Good morning, Broadsheet readers! Meghan Markle makes her debut as a startup investor, Argentina moves to legalize abortion, and Dr. Jill Biden has definitely earned her title. Go get your Monday.

– There’s a Dr. in the house. If you spent this weekend relaxing, hanging out with friends and family, or reading for pleasure, allow me to fill you in on the past few days’ hate-read of choice. The topic is one that may seem ridiculous right off the bat—and it doesn’t get any better.

Should Dr. Jill Biden, the First Lady-elect of the United States, call herself “doctor?” Writer Joseph Epstein managed to devote 800 words to this question in the Wall Street Journal‘s opinion pages.

Any belief that this would be a good-faith argument evaporated in the piece’s first sentence, where Epstein addresses the 69-year-old First Lady-elect as “kiddo.” Her title of “Dr.,” he argues, “sounds and feels fraudulent, not to say a touch comic.”

Epstein achieved something rare with this piece. In one fell swoop, he offended Ph.D.s in the humanities and social sciences (he argues that the degrees have lost their prestige); medical doctors (for some reason, he cites a “wise man” who said that “no one should call himself ‘Dr.’ unless he has delivered a child”); his former employer, Northwestern University, which issued a statement distancing itself from him; and, of course, women.

Would any writer dare to declare in a national newspaper that a man who has earned the title of “Dr.” through years of study should “drop the doc?”

Biden was awarded her doctorate—an Ed.D., or a doctor of education—from the University of Delaware in 2007. Epstein is not just the latest in a long line to question women’s professional achievements, but belittles Biden’s research specifically. He calls the title of her dissertation, “Student Retention at the Community College Level: Meeting Students’ Needs,” “unpromising.” That analysis—to be generous with the word—would likely be news to the community college students Biden has taught for more than 20 years, including during her time as Second Lady, and to those who will be in her classes as she continues to teach after moving into the White House. (The Merriam-Webster Dictionary had another appropriate clapback to that dig: it added that the word “doctor” comes from the Latin word for “teacher.”)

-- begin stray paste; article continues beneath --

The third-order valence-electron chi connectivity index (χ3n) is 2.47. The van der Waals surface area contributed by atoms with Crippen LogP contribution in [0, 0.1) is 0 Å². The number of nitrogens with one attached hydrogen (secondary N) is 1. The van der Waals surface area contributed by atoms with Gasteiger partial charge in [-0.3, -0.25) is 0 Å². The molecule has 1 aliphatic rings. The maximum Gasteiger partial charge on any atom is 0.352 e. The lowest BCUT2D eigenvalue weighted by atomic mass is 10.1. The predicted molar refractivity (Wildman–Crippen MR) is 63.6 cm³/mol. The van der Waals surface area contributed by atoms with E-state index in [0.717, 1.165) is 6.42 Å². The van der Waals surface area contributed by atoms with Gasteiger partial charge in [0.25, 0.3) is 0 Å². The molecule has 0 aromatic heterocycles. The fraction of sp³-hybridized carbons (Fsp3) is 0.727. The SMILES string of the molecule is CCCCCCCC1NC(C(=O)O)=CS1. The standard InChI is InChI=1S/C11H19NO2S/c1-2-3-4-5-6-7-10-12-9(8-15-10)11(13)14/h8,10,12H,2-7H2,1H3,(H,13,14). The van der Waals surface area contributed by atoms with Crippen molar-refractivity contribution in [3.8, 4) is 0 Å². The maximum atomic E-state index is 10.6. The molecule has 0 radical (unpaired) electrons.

Epstein, who admits that he is not a doctor of any kind, bemoans that he has often been called “Dr.” by mistake—a hardship I doubt many women have faced. A 2017 study of speaker introductions at Internal Medicine Grand Rounds, for example, found that men introduced women with their professional title only 49% of the time, compared to 72% of the time for male speakers with similar qualifications.

The WSJ writer spends a chunk of his op-ed chronicling a supposed loss in “prestige” to the Ph.D. outside the sciences over the past few decades, with standards “relaxed” from mid-century tests in Greek or Latin and oral exams that, he says, left candidates fainting. That was, of course, an era when few women were able to attend the universities where those degrees were awarded. So, by Epstein’s standards, it seems that hardly any woman who is an expert in a humanities or social science field should ask to be addressed by the title she earned, coming in as she did after norms in higher education changed.

There are some good arguments against always using the title “Dr.;” AP style—and Fortune‘s style—usually don’t use honorifics, instead describing a person by their specific expertise when relevant. Some argue that an over-reliance on or celebration of advanced degrees can make those credentials seem necessary to students who take on more and more debt to obtain them.

But as to whether Dr. Jill Biden, who earned a doctorate through years of study, has the right to call herself by the title? Of course the answer is yes. The First Lady-elect weighed in on the debate Sunday night: “Together, we will build a world where the accomplishments of our daughters will be celebrated, rather than diminished,” she wrote on Twitter.

Epstein is an essayist known for his “wit,” so maybe this was meant to be a humorous piece. But when so many women are faced with their colleagues and bosses questioning their professional expertise every day—whether they have a fancy title or not—the joke just doesn’t land. You can read the op-ed, if you must, in the pages of the WSJ. (We have decided not to give it additional promotion by linking to it.) Or better yet—read Dr. Biden’s dissertation here.

Emma Hinchliffe
emma.hinchliffe@fortune.com
@_emmahinchliffe





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